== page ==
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King Creole - Can Anyone Challenge Cheniere as the King of U.S. LNG?

U.S. LNG development has seen a resurgence in the post-COVID world, with five projects with a combined 61.1 MMtpa (8.1 Bcf/d) of new LNG export capacity reaching a final investment decision (FID) in the past 18 months and one additional project closing in on that milestone. Five of these six projects are from the “Big Three” of U.S. LNG — Cheniere, Sempra and Venture Global — leading some to wonder if there’s room for anyone else. But while all three companies are big in U.S. LNG and have projects under development, only one is a behemoth. In today’s RBN blog, we continue our look at the pre-FID projects under development by the Big Three, focusing on the king of U.S. LNG, Cheniere.

In Part 1, we took a closer look at the projects under development by Sempra, because at the time, Sempra had the project most likely to take FID next: Cameron Phase 2, a 7-MMtpa (0.93-Bcf/d) expansion of its existing terminal in Louisiana. The expansion includes a fourth train as well as 1 MMtpa (0.13 Bcf/d) of additional capacity from debottlenecking at the existing terminal. The project is being developed in conjunction with existing offtakers, although Sempra has elected to market some of the capacity itself as well. The project is currently completing front-end engineering design (FEED) work, which is expected to be complete later this summer, with an FID following later this year.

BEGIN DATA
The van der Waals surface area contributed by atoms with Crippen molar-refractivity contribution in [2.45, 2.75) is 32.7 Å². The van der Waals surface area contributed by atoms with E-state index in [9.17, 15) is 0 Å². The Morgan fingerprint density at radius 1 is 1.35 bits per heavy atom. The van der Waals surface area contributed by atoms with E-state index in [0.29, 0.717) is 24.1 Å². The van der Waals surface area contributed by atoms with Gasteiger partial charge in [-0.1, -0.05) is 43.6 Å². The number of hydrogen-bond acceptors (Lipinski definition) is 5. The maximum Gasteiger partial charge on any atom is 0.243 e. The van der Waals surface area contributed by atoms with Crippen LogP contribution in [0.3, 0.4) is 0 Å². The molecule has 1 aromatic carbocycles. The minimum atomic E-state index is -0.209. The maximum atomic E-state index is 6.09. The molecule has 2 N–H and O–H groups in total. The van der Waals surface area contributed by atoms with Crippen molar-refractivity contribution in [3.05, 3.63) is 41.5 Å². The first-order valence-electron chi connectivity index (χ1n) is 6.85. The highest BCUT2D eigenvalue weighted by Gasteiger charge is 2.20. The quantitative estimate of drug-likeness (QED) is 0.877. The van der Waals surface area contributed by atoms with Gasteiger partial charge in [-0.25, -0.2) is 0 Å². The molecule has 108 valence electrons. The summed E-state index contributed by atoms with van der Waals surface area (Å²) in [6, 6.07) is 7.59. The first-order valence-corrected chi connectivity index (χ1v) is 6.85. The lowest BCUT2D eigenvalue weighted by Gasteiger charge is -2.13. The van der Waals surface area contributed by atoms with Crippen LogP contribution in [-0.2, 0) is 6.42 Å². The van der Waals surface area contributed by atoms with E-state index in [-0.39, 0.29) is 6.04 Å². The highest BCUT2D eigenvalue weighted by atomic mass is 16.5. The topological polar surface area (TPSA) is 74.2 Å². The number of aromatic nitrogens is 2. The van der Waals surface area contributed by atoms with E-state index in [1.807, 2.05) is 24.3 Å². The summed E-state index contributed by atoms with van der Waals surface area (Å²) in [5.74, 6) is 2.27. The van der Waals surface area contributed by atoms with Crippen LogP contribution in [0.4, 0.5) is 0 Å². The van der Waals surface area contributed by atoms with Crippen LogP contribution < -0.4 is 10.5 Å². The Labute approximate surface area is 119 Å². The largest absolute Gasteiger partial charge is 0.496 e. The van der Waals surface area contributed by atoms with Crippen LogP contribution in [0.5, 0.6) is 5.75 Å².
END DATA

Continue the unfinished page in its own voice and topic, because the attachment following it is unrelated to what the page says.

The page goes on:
Since Part 1 was posted, NextDecade has taken FID on Phase 1 of the Rio Grande LNG project, just a few weeks after announcing a major offtake and equity agreement with TotalEnergies. TotalEnergies took a 17.5% stake in the Rio Grande LNG project and agreed to take 5.4 MMtpa (0.72 Bcf/d) of LNG, functionally selling out the first three trains. NextDecade said at the time it was working on closing out the financing for the project and would take FID by mid-July, which it did with the official announcement and a full notice to proceed issued July 12 to Bechtel, its engineering, procurement and construction (EPC) contractor. The three-train project has a capacity of 17.6 MMtpa (2.3 Bcf/d) and will likely begin operations in 2027. (For more of the project specifics for Rio Grande, see Jump in the Line, Part 4.) Rio Grande is the first U.S. project since Golden Pass took FID in early 2019 to come from outside the Big Three. But Rio Grande is an exception to the current paradigm, not a regime change — every other project that has taken FID post-COVID has come from Cheniere, Sempra and Venture Global, and all three of those companies have projects progressing that are likely to eventually take FID, with Sempra’s Cameron Phase 2 a likely next FID at some point later this year.

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